Unfortunately, I never had the opportunity to see Elvis live, however with so many tribute artists across the world I have been fortunate enough (depending on your feelings for tributes) to attend a great number of these shows. I know tributes are not everyone's cup of tea, but I do enjoy them and even now, 42 years after Elvis's death his popularity is immense and these tributes play a role in keeping that memory alive.

In 2012 Ben Portsmouth was the first non-American to win in Memphis, the Elvis Presley Enterprises competition title of 'Worldwide Ultimate Tribute Artist' resulting in a career that has continued to reach out to audiences across the world. Tonight, Portsmouth, clad in gold lamé and playing guitar bursts onto the stage and we are off to a rousing start with 'Shake Rattle 'N' Roll’ and the audience are immediately joining in. After another song he leaves to return in G.I. uniform and sings the ever popular 'Wooden Heart'. Obviously, Portsmouth enjoys banter with the audience and birthday girl Sandra is invited onto the stage and serenaded with 'I Can't Help Falling In Love’ and later in the show Bernadette is picked to join him and 'play his maracas!' Whilst I enjoy an artist having fun and engagement with the audience there was just a little too much during the show and many classic songs I feel are spoilt by constant interruptions and lyrics changed to something amusing. It wouldn't be an Elvis show without the predictable handing out of silk scarves which Portsmouth does on two occasions and as he performs 'Teddy Bear' he casts small teddy toys out into the audience. I am not a kill joy by any means, and I know Elvis himself had a sense of humour but I felt there are too many ad libs during songs. When Portsmouth does take himself seriously, he has a fabulous voice and these moments are the ones I can see why he has gained titles and is regarded as one of the best Elvis tributes around. Appearing on stage wearing black leather Portsmouth sings a medley of songs including 'Heartbreak Hotel, Hound Dog and All Shook Up' which definitely shook up and set pulses racing with the mainly female audience!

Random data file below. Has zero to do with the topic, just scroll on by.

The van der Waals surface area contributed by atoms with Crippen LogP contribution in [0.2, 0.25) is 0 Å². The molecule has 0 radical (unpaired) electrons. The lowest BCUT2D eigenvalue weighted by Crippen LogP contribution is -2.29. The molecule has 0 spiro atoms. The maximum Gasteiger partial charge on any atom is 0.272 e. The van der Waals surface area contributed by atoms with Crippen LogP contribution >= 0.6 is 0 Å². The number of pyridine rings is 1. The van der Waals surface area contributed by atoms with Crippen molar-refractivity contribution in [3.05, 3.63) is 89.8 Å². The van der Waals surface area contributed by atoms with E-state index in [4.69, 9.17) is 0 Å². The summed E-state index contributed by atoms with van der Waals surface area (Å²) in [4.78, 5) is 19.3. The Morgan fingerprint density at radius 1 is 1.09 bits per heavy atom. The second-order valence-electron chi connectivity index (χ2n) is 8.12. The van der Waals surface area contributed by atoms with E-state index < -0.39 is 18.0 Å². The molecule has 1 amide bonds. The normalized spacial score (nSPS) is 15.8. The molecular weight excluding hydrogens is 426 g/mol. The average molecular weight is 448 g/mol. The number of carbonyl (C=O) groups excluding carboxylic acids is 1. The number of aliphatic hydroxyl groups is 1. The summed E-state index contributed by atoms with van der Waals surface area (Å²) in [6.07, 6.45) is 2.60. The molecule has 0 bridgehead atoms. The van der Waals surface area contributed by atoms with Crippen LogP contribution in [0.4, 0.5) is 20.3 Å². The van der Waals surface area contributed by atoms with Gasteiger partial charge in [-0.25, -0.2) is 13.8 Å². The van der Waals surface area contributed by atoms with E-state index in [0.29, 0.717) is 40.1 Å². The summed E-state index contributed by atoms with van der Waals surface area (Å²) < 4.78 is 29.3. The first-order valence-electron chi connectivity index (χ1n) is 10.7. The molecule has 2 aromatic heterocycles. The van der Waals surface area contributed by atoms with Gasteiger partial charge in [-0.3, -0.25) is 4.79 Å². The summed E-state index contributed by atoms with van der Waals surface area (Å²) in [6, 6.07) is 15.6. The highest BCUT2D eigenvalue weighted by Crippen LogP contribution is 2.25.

At the rear of the stage is a screen which throughout the first half have projections of early Elvis hits, the Jordanaires and Elvis signing up to the army etc, however the lacklustre stage lighting and smoky set impairs the visual set up and the band members and backing vocalists are mostly overlooked and I felt little connection to them. Sound is also a little loud and there are several times that the vocalists cannot be heard clearly above the music and this includes a rendition of the gospel song ' Oh Happy Days' by the female vocalists which is a great shame.

The second half of the show begins with the infamous music 'Also sprach Zarathustra' and the tension builds for Portsmouth’s entrance on stage as Elvis in his Vegas days and he does not disappoint as he appears resplendent in white jumpsuit. Straight into 'CC Rider' and followed with 'Burning Love' Portsmouth has the magic to keep the audience captivated but again in other songs there is too much of joking and song stopping which is totally unnecessary. After each song, upon the last beat, the stage is cast into darkness which I feel makes the production appear disjointed between the songs and the flow is lost. However, the show continues with some brilliant performances of some of the greatest songs recorded by Elvis including 'American Trilogy' and a Tom Jones hit ' (It Looks Like) I'll Never Fall in Love Again. I have mixed feelings about the 'The King Is Back' times it was excellent but then it was marred by amateurish moments and lack of production, but with an army of adoring fans I'm sure will continue to delight for many years to come. There is and will only ever be one Elvis and the title 'Ben Portsmouth is Elvis' is pretentious and should read 'as Elvis'!

Reviewer: Lorna Weekes

Reviewed: 6th September 2019

North West End Rating: ★★★